I agree that contemporary is a great genre to chose for a reading rut--ESPECIALLY more light contemporary. One of my favorite books to re-read on a bad day or when I don't know what to read is The Statistical Probability of Love at First Sight. It's a fairly quick read, it's fun, and sweet.

    By far my favorite way to get out of a reading rut that you mentioned, though, is to reread. When I get really stuck in a rut, I'll reread an all-time favorite like Harry Potter and get totally sucked into that world all over again. Of course, when rereading a book in a series it takes up quite a bit of reading time since I know I'll have to reread the entire series, but sometimes it's so worth it!

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    1. Yeah, sometimes sequels can backfire, but sometimes they're the best things to, like you said, rekindle the reading passion. And yes! Quick, fun, sweet reads like tSPoLaFS are the best things for me. And Harry Potter is my absolutely favorite thing to reread. I can't even say how many times I've read each book.

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  2. I feel like I'm in a reading rut right now!! I waited on The Indigo Spell for MONTHS and now that I have the book I just can't get into it! And I love this series so much. I really want to finish it but I just don't feel like reading. And I have a TON of books lying around and on my Kindle that I need to read but every time I look at them I think "oh man, I really need to read these!" and then I just sigh and go on. I may have to take your advice!

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    1. Same here. Looking at the unread books on my Kindle always KILLS my desire to read, which is unfortunate. You'd think it would be the opposite!

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  3. I'm in a reading rut at the moment. I'll read a book in a day and then not read anything for almost a week and it's quite the cycle. It's so annoying and almost anxiety provoking because there are so many books I have to read in the upcoming weeks. I guess what helps me the most is reading a good contemporary to get me back on track. It's by far my favorite genre and reading one always feels like coming back to an old friend. I also try to force myself to read every night before bed, even if it's just for a little while.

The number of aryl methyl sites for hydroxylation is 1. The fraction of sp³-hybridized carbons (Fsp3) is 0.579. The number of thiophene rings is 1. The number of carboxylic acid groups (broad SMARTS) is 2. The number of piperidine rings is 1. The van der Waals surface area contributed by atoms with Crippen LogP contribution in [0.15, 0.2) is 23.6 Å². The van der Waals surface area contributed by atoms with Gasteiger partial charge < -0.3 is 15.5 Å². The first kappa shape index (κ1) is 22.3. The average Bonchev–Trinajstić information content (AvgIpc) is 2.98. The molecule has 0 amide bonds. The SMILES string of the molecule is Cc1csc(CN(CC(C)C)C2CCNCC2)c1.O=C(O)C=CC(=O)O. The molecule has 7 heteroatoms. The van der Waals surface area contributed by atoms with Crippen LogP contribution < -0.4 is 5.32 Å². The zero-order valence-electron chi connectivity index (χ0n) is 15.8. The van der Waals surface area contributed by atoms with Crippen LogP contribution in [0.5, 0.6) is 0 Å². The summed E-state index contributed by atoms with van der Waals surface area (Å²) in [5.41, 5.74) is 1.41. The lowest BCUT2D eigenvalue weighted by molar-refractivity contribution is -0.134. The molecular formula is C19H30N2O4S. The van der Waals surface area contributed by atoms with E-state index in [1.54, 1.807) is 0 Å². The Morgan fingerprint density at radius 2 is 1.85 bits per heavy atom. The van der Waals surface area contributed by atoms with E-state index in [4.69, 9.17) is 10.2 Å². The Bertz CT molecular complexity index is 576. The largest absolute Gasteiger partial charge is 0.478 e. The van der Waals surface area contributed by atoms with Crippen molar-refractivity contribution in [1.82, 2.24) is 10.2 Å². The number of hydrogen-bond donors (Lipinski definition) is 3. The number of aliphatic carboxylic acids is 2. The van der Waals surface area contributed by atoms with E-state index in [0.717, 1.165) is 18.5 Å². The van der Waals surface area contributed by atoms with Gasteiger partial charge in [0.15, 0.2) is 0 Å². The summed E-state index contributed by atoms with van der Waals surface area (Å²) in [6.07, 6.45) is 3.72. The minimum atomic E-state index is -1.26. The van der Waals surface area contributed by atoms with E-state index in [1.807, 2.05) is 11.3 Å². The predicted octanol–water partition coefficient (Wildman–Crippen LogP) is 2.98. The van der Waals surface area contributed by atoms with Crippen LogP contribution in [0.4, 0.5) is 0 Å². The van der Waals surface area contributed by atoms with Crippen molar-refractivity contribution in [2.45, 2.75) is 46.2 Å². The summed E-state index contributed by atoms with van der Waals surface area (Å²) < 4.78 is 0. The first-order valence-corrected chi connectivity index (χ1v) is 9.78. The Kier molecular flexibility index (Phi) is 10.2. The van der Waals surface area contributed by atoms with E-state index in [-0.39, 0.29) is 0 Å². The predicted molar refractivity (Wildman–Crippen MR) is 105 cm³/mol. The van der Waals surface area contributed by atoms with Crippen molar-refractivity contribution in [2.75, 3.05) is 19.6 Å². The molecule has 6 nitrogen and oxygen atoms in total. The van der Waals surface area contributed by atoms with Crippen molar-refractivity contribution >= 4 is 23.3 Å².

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    1. Yes! It is anxiety provoking! Especially when you're already behind on reviews. Contemporaries usually do the trick for me as well.

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  4. I have been going through a reading rut too! I am reading Opal by Jennifer Armentrout I love it but I just don't feel like reading it! I think I might just have to buy Unravel Me and get out of this haha!

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    1. Oooh, I hate it when you actually really like the book you're reading but still can't get into it! That's a sad mess of contradictions that's hard to solve.

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  5. Love this post. Great ideas for getting out of a funk. If I get in a funk, I just step back for a couple of days and try again. Not forcing myself to read is the only way out a rut for me.

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    1. That's also a really good idea. If you put too much pressure on yourself to read, it can really just discourage you further.

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  6. I don't get in a lot of reading ruts, only about once a year or so, but they are very frustrating. Not one single book that I pick up to read sounds good and I then just won't read anything. Those are sad times. A big one for me is if I just feel like I have too many options to choose from, this can put me in a reading rut. Then I have a friend or my husband just randomly pick one for me and I give it a try. It usually works every time and I jump right back in.

    Thanks for the informative post! I'm glad you are out of your rut. :)

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    1. That's such a good idea! My problem usually stems from too many options. Next time I'm in a rut, I'll just ask someone to pick at random for me as well. Thanks for the hint!

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  7. Great post! Reading ruts don't really happen to me, but I switch up genres so often that I think I refresh my mind and prevent reading slumps. Your suggestions are wonderful and extremely helpful. =)

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    1. Switching up genres is an excellent way to put off the reading rut. Glad I could be helpful!

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  8. Awesome post! I don't often go through periods where I don't want to read, but it does happen and often the only thing that can shake me out of it is finally getting a book I've been looking forward to for REALLY long time. But re-reading is a good idea; nothing like going back to something you know already know you love.

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  9. I feel lucky that this hasn't happened to me in recent memory -- I have the opposite problem -- I have so many books I want to read that I can't decide which one to choose first since I want to read them ALL. Though I did recently write on my blog about my first ever book I DNFed, which is very unlike me -- so I know it does happen sometimes that a book just doesn't click.

    These are all really great suggestions to keep in mind though. And I'll admit, my indecisiveness was ended when I chose a sequel I was dying to read as my next book -- a surefire way to get lost in the pages and forget temporarily about all those other ones toppling my shelves!

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  10. Awesome post!

    I have actually been in a reading slump most of this year and IT SUCKS! I'll take your advice and hopefully I will snap out of my reading slump! I want to try and read some Sarah Dessen books as apparently they're great contemporaries :D